Yesterday was awesome! It snowed almost the entire day. I know if this is your norm, you’re probably thinking “meh,” but for us who haven’t been around quality snow in a few years, it was the best!
Stomping around in the fresh powder and making snowmen then bundling up in our cozy sweaters and comfy socks in front of the fire place with our snow day treats—snow cream and maple syrup snow taffy!
Here in Canada, making maple syrup snow taffy is a winter tradition especially in the Eastern provinces. French Canadians call it tire d’érable. And it’s quite a simple process. Three steps to be precise.
Maple syrup is boiled, poured over clean, fresh snow, then rolled up around a popsicle stick. The snow cools the syrup to a taffy consistency. Like a maple syrup popsicle, served fresh.
Hint: It works much better with popsicle sticks than candy stick as there is more area for the taffy to adhere too; however, a metal dinner fork will work just as well.
The sugar is being heated to what is called “soft ball” stage, meaning there is still a fair amount of water the syrup so when cooled, it forms a soft, flexible ball (i.e. used to make pralines or fudge).
The higher the temperature, the less moisture remains in syrup and therefore the thicker and more brittle the result will become. The most popular is the softer version, but you do you.
If you’ll making the taffy outdoors, just pack down an area of snow so the taffy won’t melt right through. If it’s too cold or you just want to make it indoors, you’ll need to line a baking sheet with foil and a layer of packed down snow to bring inside.
WARNING: Syrup at these temperatures are dangerously hot and will adhere to your skin (trust me, you don’t want that to happen). If you have heatproof gloves, you’ll want to use them. Otherwise please be very careful.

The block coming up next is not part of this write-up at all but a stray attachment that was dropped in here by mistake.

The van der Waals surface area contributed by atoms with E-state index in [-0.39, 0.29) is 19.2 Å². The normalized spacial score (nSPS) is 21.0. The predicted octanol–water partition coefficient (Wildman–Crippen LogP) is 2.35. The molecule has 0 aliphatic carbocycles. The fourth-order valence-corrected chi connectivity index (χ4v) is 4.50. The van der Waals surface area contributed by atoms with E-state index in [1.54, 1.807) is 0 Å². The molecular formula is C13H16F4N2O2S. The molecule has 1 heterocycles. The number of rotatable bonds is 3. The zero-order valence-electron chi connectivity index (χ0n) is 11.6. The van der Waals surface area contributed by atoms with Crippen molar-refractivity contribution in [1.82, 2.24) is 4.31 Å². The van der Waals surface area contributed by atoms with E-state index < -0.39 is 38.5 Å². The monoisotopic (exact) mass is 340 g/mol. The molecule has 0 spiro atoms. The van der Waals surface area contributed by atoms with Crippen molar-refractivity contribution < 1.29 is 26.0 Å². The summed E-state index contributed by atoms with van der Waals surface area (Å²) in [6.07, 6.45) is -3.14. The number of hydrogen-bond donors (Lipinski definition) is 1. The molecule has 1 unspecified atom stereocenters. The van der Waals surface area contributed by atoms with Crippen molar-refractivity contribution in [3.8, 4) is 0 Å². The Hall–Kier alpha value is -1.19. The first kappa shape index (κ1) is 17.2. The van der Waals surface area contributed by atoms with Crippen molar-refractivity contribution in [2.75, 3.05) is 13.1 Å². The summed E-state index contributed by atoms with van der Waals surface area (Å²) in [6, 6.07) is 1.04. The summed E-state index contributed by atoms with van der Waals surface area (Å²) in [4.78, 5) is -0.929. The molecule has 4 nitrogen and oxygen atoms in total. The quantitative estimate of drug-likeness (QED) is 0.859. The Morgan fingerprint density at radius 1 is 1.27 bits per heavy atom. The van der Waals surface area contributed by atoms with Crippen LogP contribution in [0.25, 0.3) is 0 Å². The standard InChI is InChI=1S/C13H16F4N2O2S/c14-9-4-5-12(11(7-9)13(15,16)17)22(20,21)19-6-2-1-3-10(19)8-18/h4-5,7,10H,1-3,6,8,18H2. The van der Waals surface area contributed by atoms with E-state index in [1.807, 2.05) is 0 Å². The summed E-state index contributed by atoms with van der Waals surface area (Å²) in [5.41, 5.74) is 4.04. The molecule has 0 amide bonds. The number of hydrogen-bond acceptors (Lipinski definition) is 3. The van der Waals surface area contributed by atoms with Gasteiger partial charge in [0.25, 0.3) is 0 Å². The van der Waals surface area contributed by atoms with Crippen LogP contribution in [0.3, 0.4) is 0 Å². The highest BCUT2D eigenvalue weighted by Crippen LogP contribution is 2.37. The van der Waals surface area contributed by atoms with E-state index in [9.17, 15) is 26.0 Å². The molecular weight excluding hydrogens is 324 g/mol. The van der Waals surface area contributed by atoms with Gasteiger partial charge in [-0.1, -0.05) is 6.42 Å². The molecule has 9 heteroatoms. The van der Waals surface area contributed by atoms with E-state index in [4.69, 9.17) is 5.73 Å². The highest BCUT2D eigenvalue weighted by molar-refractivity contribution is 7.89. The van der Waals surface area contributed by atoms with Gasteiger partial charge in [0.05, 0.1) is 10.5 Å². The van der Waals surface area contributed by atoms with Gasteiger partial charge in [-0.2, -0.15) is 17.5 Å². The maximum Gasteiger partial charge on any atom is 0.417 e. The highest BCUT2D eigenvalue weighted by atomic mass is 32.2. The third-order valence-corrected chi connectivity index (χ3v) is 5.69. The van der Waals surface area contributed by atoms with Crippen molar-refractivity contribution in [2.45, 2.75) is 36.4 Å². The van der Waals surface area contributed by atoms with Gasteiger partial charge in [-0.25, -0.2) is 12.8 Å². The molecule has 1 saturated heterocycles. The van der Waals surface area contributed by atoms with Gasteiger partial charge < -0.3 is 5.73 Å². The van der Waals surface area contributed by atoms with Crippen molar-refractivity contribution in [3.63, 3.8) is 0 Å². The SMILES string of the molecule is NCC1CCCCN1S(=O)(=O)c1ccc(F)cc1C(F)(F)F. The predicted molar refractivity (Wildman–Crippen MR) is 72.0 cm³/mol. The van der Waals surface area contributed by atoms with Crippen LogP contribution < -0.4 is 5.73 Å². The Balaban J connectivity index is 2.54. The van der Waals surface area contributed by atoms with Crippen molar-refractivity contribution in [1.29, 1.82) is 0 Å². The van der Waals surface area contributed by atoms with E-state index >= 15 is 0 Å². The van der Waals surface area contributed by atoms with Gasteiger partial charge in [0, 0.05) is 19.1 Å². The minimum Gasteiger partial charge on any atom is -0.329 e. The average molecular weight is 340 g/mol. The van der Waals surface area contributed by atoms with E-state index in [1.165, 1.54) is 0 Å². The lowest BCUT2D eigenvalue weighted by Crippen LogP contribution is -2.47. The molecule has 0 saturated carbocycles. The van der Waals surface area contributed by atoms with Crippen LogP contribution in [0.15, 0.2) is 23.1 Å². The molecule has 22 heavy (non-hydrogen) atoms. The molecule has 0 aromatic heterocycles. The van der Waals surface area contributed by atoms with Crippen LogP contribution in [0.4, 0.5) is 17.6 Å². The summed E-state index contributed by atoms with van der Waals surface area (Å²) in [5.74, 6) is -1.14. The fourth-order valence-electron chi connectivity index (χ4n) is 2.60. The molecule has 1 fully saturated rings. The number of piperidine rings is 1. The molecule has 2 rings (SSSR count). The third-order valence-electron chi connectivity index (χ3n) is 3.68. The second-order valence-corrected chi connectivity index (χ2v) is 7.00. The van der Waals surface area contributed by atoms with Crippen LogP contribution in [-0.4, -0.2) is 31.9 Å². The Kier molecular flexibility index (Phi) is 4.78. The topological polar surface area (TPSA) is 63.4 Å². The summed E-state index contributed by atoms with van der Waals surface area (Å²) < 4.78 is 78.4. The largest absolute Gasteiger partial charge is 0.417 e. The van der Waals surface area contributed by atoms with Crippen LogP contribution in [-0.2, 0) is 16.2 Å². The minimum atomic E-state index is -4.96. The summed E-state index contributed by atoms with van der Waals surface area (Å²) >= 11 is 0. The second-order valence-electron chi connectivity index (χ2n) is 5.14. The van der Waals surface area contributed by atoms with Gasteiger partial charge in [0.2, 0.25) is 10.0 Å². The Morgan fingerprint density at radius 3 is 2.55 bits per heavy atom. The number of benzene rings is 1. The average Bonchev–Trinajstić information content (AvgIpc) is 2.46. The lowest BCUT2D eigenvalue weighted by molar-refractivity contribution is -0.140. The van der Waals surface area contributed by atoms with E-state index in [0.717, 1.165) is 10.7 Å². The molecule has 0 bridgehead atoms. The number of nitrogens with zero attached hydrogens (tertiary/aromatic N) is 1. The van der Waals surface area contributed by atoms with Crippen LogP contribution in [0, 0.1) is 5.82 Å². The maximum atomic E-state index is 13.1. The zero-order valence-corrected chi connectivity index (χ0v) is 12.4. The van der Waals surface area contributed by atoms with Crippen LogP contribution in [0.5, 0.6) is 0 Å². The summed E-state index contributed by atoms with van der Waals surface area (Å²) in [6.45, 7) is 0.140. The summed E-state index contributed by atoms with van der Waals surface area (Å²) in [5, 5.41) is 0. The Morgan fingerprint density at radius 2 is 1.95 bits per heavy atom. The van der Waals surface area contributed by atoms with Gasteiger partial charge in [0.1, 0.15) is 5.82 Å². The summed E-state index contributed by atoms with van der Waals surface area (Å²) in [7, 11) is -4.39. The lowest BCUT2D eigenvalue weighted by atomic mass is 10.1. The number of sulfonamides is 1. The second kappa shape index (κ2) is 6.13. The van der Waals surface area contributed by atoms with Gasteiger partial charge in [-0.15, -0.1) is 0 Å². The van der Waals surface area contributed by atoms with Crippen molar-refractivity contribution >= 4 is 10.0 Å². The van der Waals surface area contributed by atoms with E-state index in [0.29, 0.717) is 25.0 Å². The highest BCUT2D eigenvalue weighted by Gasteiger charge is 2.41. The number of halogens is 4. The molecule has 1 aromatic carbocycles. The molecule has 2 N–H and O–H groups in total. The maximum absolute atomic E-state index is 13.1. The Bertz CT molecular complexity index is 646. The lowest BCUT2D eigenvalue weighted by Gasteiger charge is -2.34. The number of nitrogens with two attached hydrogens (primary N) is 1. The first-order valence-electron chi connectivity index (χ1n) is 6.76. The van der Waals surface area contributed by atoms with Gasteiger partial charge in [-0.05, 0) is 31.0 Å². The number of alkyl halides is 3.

GLUTEN-FREE, VEGAN MAPLE SYRUP SNOW TAFFY
- 1 cup 100% pure Canadian maple syrup*
- Clean, fresh snow
- Popsicle sticks
- Candy thermometer
- Foil-lined baking sheet (if making indoors)
- Heatproof gloves (optional)
- If making outdoors: Firmly pack down an area of snow.
- If making indoors: Line a baking sheet with aluminum foil and layer roughly 2-inches of packed snow across the sheet.
- In a small saucepan, add the maple syrup and thermometer. Bring to a boil.
- Stir constantly until thermometer reaches 235 degreed Fahrenheit (some thermometers are marked “soft ball” stage). If you prefer harder candy, allow the temperature to rise to 250 degrees Fahrenheit or to “hard ball” stage.
- Remove from heat, stirring until the bubbles settle.
- Slowly pour over snow in strips. Immediately press one end of the popsicle stick onto an end of the syrup strip, then roll the taffy around the stick. If you don’t have popsicle sticks or metal forks, you can simply eat the taffy strip as is. Just remember it will melt quicker due to the heat of your hands.
- Pick up the sticks or strips and enjoy!
*You can make as many cups as you like - 1 cup makes roughly 8 servings of 2 tablespoons.